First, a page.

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Posts with tag gay

Do you con?

This past weekend I made a 5-hour drive to San Francisco for the inaugural run of GaymerX. If you're not familiar, the gay gaming convention made pretty big news in tech circles when it successfully Kickstarted itself into existence this year. And it's still making news after the fact thanks to the unbelievably rad live rendition of GLaDOS's Still Alive making the rounds on the Interwebs (above).

I met up with a lot of awesome people there and helped moderate a panel on podcasting with the dudes from Horde House, WoW Insider regulars Spike and Slagkick of Game Buoy, and some other great folks from Qoopa Klub and Gayme Bar. I ran into nerd heartthrob Orkchop and his wife, played a killer game of Cards Against Humanity, and made a lot of gaming friends from around the country that I'll hang out with again. This was a triumph. I'm making a note here: "Huge success." It's hard to overstate my satisfaction.

So, the question of the day is this: Do you guys love going to conventions as much as I do? Have you gone to any memorable ones lately? And are there any you're really looking forward to (*cough, cough* BlizzCon)?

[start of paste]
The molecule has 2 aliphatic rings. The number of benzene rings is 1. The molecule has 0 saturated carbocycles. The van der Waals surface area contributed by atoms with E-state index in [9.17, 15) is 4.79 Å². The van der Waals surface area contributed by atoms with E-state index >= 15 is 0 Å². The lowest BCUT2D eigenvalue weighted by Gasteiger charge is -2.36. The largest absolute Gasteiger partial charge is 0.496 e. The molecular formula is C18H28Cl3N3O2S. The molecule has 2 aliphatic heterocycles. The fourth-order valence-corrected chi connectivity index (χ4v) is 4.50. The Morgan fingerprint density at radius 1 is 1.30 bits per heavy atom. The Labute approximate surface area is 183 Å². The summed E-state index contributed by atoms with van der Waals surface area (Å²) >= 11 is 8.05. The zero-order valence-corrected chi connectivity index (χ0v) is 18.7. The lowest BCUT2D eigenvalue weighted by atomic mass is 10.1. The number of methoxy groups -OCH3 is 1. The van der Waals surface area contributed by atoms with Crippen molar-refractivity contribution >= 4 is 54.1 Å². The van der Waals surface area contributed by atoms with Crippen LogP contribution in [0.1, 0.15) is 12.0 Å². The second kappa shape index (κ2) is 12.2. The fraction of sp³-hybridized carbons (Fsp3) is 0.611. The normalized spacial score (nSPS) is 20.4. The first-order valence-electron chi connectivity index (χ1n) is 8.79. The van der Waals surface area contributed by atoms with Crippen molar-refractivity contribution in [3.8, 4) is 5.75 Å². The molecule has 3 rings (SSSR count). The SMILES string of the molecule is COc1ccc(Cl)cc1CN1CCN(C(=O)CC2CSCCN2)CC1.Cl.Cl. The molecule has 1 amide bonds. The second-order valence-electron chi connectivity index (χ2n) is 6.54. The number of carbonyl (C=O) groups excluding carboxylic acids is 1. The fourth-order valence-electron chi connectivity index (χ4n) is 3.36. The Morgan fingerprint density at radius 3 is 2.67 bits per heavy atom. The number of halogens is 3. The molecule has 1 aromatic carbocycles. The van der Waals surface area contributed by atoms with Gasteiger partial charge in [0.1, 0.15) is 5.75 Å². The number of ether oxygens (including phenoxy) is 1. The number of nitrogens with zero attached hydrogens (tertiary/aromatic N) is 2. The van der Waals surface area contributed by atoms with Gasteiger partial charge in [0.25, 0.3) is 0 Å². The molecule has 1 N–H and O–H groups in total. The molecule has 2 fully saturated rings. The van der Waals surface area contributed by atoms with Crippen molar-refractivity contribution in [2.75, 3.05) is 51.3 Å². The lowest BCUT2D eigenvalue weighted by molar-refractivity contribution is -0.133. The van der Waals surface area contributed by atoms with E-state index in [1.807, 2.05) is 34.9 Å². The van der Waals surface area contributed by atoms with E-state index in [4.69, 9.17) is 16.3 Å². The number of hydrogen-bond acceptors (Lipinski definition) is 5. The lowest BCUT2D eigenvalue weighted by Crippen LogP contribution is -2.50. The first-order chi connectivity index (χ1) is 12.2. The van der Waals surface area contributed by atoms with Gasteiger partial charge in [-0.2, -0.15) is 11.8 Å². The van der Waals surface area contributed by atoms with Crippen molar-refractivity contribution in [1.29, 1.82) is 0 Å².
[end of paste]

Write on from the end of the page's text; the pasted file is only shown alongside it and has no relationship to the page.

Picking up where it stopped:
Filed under: Analysis / Opinion, BlizzCon

WoW adds uniting element to YA novel about a transsexual teen

WoW adds uniting element to YA novel about a transgender teen
"Look! Look! Someone wrote something and actually mentioned World of Warcraft!" That used to be A Thing, a Really Big Thing. After eight years and millions and millions of players, though, it's much less of A Thing. Everybody knows WoW. In fact, the last time a group tried to make a big deal out of the fact that someone played WoW, the outcome didn't turn out in their favor.

So WoW has evolved from A Weird Thing to An Everybody Thing, sort of like the latest hot TV show or book. It's something people talk about over coffee. And that's why author Rachel Gold chose to have the teenage protagonists of her young adult novel Being Emily play WoW -- that, and the opportunity WoW provides to try on different gender roles by playing characters of the opposite sex. You see, Being Emily is the first YA novel to tell the story of a transsexual girl from her perspective.

"I've been playing WoW since its first weekend, and although I'm not transsexual myself, I know that a lot of my trans friends who game found relief in the ability to play a character that matched the gender they know themselves to be, regardless of what body they were born into," Gold observes. "I included that feature of gaming in the novel by having the main character and her girlfriend both play WoW (casually, since they're in high school)."

Since Being Emily arrived in bookstores at the end of June, it's hit #2 on Amazon.com's Hot New Releases in Teen Fiction & Literature. Gold talks with us about why the book resonates with teens and how WoW is helping open doors for people searching for new identities and places to be accepted for themselves.